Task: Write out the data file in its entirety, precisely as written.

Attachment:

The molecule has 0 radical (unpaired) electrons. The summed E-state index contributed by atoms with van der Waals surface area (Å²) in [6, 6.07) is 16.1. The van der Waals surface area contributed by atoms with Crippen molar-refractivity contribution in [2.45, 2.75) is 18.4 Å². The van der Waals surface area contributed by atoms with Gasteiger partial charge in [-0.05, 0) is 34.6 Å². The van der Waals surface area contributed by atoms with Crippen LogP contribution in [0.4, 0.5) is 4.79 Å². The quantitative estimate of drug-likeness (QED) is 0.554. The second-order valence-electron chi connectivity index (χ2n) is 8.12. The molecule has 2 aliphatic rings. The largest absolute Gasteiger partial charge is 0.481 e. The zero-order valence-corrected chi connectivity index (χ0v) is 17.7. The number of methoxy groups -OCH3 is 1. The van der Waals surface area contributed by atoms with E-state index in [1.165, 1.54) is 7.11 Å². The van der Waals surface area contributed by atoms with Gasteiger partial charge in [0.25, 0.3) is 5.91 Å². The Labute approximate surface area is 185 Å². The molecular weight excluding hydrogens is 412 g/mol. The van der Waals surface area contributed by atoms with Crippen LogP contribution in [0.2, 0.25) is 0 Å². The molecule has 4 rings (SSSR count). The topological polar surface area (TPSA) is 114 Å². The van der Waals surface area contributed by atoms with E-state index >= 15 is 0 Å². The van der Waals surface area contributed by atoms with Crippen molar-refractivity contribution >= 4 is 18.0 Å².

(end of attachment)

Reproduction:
The molecule has 0 radical (unpaired) electrons. The summed E-state index contributed by atoms with van der Waals surface area (Å²) in [6, 6.07) is 16.1. The van der Waals surface area contributed by atoms with Crippen molar-refractivity contribution in [2.45, 2.75) is 18.4 Å². The van der Waals surface area contributed by atoms with Gasteiger partial charge in [-0.05, 0) is 34.6 Å². The van der Waals surface area contributed by atoms with Crippen LogP contribution in [0.4, 0.5) is 4.79 Å². The quantitative estimate of drug-likeness (QED) is 0.554. The second-order valence-electron chi connectivity index (χ2n) is 8.12. The molecule has 2 aliphatic rings. The largest absolute Gasteiger partial charge is 0.481 e. The zero-order valence-corrected chi connectivity index (χ0v) is 17.7. The number of methoxy groups -OCH3 is 1. The van der Waals surface area contributed by atoms with E-state index in [1.165, 1.54) is 7.11 Å². The van der Waals surface area contributed by atoms with Gasteiger partial charge in [0.25, 0.3) is 5.91 Å². The Labute approximate surface area is 185 Å². The molecular weight excluding hydrogens is 412 g/mol. The van der Waals surface area contributed by atoms with Crippen LogP contribution in [0.2, 0.25) is 0 Å². The molecule has 4 rings (SSSR count). The topological polar surface area (TPSA) is 114 Å². The van der Waals surface area contributed by atoms with E-state index >= 15 is 0 Å². The van der Waals surface area contributed by atoms with Crippen molar-refractivity contribution >= 4 is 18.0 Å².